Live performance revenue is the biggest moneymaker in the business, and it's getting bigger. Live music sales are expected to grow to 64 percent of the US music industry by 2018, from 59 percent share last year, according to PwC's entertainment and media outlook.
Another perk of streaming: it can tell artists where they'll probably pack venues. After Pandora showed Hutchinson the top 10 cities that listen to him most, he was surprised to see the list include places like Seattle, where he gets less radio play. He made sure to put it on his tour. High-priced VIP tickets sold out weeks in advance.
Streaming music platforms are also allowing artists to widen their "merch table" to include intangible experiences such as selling a one-on-one Skype chat with a fan. Smule, the music-app maker behind Sing Karaoke, has begun a program of promotional partnerships with artists. Emerging artist Todd Carey, for example, offered a contest to Smule-app users: upload a cover of his single for the chance to win an iPad. Because people ended up buying his music to practice, the business effect was immediate and obvious, said manager Jason Spiewak. Carey went from selling 100 or so singles a week to a thousand-plus, and his views on YouTube and social following jumped.
None of these forms of making money -- contests, concerts, VIP experiences -- are new for musicians, but streaming music puts them within reach of more independent and emerging artists. "Engagement is the most important thing," Spiewak said. When thousands of people interact with his client's music, "if we can convert 1 percent of those people to be ticket holders, for an independent artist like Todd, that's a win," he said.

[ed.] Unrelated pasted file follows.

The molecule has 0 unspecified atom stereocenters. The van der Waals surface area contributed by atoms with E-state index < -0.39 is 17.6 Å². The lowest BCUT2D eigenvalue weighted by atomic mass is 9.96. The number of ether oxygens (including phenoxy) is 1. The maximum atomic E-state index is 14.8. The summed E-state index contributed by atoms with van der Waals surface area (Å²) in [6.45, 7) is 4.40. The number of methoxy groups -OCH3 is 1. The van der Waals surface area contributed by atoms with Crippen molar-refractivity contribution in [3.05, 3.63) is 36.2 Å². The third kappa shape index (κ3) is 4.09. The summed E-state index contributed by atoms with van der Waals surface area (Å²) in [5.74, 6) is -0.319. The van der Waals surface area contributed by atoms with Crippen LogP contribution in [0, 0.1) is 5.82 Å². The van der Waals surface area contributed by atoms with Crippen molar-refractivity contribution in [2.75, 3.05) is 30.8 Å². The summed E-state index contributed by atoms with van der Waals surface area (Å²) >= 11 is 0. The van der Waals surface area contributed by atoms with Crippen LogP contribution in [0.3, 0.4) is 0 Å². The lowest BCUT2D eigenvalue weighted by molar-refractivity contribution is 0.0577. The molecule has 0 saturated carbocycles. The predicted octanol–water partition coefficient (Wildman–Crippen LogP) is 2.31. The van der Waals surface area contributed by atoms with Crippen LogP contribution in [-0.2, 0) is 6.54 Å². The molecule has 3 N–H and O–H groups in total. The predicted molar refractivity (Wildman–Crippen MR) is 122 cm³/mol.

Carey isn't a solitary case. Indie-label group Merlin surveyed a subset of its members this summer and found that nearly half saw streaming revenue increase more than 50 percent in 2013 from a year ago, while the number of those reporting sales increases in downloads fell. Though Swift argues streaming perpetuates a perception that music has no value, 73 percent of indie labels surveyed were optimistic about the future of their business as they watched their streaming sales increase.
Previously, "those with institutional money could buy the storefronts, and it was easier to herd consumers," Merlin's CEO Caldas said. The stream and the download changed that. "That's why independents perform better in a digital world."
The freedom of the streaming-music future
Singer-songwriter Hutchinson, who personified today's morphing listening habits, also embodies the journey of an artist as the world shifts to streaming and subscriptions. Signed to Madonna's Maverick Records in 2005 only for the label to collapse and freeze his album in the middle of its creation, he put out his next record on his own. Its top-selling single went gold.
This year, he released his latest album, "Pure Fiction," through a label-services business that doesn't touch the master rights to his recordings -- that lets artists keep more control of their work and retain more of their royalties, including the revenue they bank from streaming services.
Now when people approach him and say they were just listening to his music on Spotify or Pandora, Hutchinson takes no notice that they didn't say they heard him on the radio, on iTunes or on CD.
"I only hear the first half of the sentence: 'I was just listening to you.'"